Body Mechanics for the Massage Therapist

Body Mechanics for the Massage Therapist

Author(s): Dr. Joe Muscolino

2CE credits 8 Lessons Text

Efficient body mechanics are crucial both to the quality of the therapeutic care and the longevity of our massage therapy careers. Unfortunately, some therapists work hard rather than smart, sometimes resulting in career-ending injuries.

This course offers 10 guidelines designed to create healthy body mechanics when giving massage. These guidelines show how to maximize the efficiency by showing how to harness the laws of physics, rather than working against them.

Note: Massage therapists are advised to practice these techniques prior to utilizing them in a clinical setting. While efficient body mechanics should be the goal of all massage therapists, this course stresses deep tissue work because efficient body mechanics are so critical to it. While not the only appropriate technique for massage therapy, injuries and stress are more obvious when poor body mechanics are used with deep tissue work.

This course offers 10 guidelines on how to use equipment and supplies, positioning your body and how to perform massage therapy in a manner that maximizes efficient delivery and minimizes stress on your body. While useful for all massage therapists, these techniques are essential when performing deep tissue work. When you finish this course you will be able to:

  • Define the roles of body mechanics in massage therapy.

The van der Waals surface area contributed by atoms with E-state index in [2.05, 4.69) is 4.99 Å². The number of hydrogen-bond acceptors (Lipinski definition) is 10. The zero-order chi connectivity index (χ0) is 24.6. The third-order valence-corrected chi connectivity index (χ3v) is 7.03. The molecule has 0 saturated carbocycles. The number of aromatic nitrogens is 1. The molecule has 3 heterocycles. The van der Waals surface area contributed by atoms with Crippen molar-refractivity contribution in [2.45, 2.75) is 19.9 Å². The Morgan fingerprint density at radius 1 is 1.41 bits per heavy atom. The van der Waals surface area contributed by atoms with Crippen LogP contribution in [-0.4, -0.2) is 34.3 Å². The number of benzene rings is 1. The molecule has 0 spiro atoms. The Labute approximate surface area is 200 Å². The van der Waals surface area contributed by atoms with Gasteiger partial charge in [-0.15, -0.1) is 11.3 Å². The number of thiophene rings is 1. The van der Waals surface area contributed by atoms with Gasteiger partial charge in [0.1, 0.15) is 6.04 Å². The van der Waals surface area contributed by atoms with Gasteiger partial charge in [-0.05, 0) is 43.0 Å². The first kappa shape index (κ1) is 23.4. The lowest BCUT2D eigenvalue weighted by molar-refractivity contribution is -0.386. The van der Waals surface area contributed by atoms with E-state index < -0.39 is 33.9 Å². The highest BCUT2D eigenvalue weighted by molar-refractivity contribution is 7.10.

• Describe how the delivery of force in massage therapy is affected by gravity, table height and lubricant.
  • Compare the advantages and disadvantages of the stoop bend and the squat bend in massage therapy.
  • Describe how foot positions and trunk orientation of the massage therapist affect the strength of delivery in massage therapy.
  • Describe how delivery in massage therapy is affected by upper extremity joint alignment.
  • Describe how stress in the therapist’s body is affected by head and neck postures.
  • Describe how the therapist’s use of larger muscles and a larger contact area improves the delivery of massage therapy.

  1. Bodywork, Body Mechanics and Physics
  2. Equipment and Body Mechanics
  3. Bending and Massage Delivery
  4. Body Alignment and Force Delivery
  5. Positioning to Reduce Injury and Maintain Force
  6. Stroke Performance and Massage Delivery
  7. Contact Area
  8. mtj article: Body Mechanics for the Massage Therapist

Dr. Joe Muscolino is a licensed chiropractic physician and has been an instructor of musculoskeletal and visceral anatomy, physiology, kinesiology and pathology courses for more than 20 years. Dr. Muscolino runs numerous advanced study workshops, including deep tissue workshops, kinesiology seminars, cadaver labs and in-services for instructors of massage therapy. He is an NCBTMB approved provider.

All photographs in this course: Yanik Chauvin